Phillip Denny

Rome Center for Peace

Part of a course of study in Rome with Cornell University, Spring 2013.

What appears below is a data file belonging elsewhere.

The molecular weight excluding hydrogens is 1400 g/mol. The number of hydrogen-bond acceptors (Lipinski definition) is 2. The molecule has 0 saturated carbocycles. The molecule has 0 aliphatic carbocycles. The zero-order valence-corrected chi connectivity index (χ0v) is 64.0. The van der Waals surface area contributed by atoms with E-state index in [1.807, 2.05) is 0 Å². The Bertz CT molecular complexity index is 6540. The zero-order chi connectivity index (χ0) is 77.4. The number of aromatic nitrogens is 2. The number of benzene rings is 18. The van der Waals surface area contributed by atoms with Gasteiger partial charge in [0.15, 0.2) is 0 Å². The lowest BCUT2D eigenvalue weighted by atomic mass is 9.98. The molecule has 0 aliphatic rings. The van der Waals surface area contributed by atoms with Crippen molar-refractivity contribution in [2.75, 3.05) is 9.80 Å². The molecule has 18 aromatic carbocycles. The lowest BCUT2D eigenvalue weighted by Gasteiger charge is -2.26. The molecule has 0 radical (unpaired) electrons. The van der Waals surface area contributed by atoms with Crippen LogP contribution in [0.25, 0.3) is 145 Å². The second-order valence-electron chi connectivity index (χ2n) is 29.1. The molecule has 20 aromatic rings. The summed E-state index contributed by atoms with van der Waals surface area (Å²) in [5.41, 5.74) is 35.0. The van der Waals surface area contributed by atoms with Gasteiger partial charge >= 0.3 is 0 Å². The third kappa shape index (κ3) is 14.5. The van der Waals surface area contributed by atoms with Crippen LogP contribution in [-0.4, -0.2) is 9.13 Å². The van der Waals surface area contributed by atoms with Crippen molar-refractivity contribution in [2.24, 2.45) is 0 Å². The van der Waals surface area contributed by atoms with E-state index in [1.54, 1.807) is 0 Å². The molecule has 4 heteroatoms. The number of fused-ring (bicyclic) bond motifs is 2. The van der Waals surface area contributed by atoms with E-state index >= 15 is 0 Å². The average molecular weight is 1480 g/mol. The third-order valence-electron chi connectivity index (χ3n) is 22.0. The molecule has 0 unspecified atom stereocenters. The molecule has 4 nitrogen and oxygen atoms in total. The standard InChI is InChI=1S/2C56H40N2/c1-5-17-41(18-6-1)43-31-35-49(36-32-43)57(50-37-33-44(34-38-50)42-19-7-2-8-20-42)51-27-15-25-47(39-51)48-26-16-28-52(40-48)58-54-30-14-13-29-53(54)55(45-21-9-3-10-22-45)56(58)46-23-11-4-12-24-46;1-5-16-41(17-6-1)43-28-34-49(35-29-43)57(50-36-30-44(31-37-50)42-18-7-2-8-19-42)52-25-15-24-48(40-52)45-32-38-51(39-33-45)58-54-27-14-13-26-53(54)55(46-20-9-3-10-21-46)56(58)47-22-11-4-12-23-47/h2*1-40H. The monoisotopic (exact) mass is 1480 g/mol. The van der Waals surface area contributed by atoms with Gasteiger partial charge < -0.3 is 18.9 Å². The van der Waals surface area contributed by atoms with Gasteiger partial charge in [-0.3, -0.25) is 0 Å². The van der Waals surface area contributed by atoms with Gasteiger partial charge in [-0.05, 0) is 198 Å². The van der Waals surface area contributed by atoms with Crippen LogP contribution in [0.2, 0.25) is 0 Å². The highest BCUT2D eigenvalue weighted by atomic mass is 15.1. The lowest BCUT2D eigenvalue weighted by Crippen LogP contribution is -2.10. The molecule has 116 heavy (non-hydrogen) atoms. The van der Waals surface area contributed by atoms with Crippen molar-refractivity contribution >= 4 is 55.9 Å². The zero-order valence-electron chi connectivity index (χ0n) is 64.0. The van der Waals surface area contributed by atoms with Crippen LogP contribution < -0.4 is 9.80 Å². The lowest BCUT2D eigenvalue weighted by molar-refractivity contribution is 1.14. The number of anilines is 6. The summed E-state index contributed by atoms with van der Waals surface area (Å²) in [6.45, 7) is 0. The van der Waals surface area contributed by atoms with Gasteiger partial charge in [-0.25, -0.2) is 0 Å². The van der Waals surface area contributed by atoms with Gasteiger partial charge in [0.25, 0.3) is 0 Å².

The Rome Center for Peace and Religious Studies project reconciles the need for the construction of a massive institution on an actively utilized public landscape. The project explores the potentials of the mat-form building to activate context and expand the urban field. The architecture connects a series of interrelated programs to a wide range of urban situations. The project’s intricately scaled network of outdoor spaces extends the public realm over, under, and through the architectural environment. The ground plane is considered as an intensive architectural landscape, a plinth of public programs that create a public campo above. At the heart of the building, a central void connects all of the project’s functions, a non-programmed green space sheltered by the building-as-canopy above. The building’s raison d’etre, the religious study centers, occupy the highest points of the building. Raised above the public plinth, the centers pair enclosed study spaces with exterior courtyards. The study centers and libraries form a continuous, porous canopy that unites the building’s form, and defines the public realm.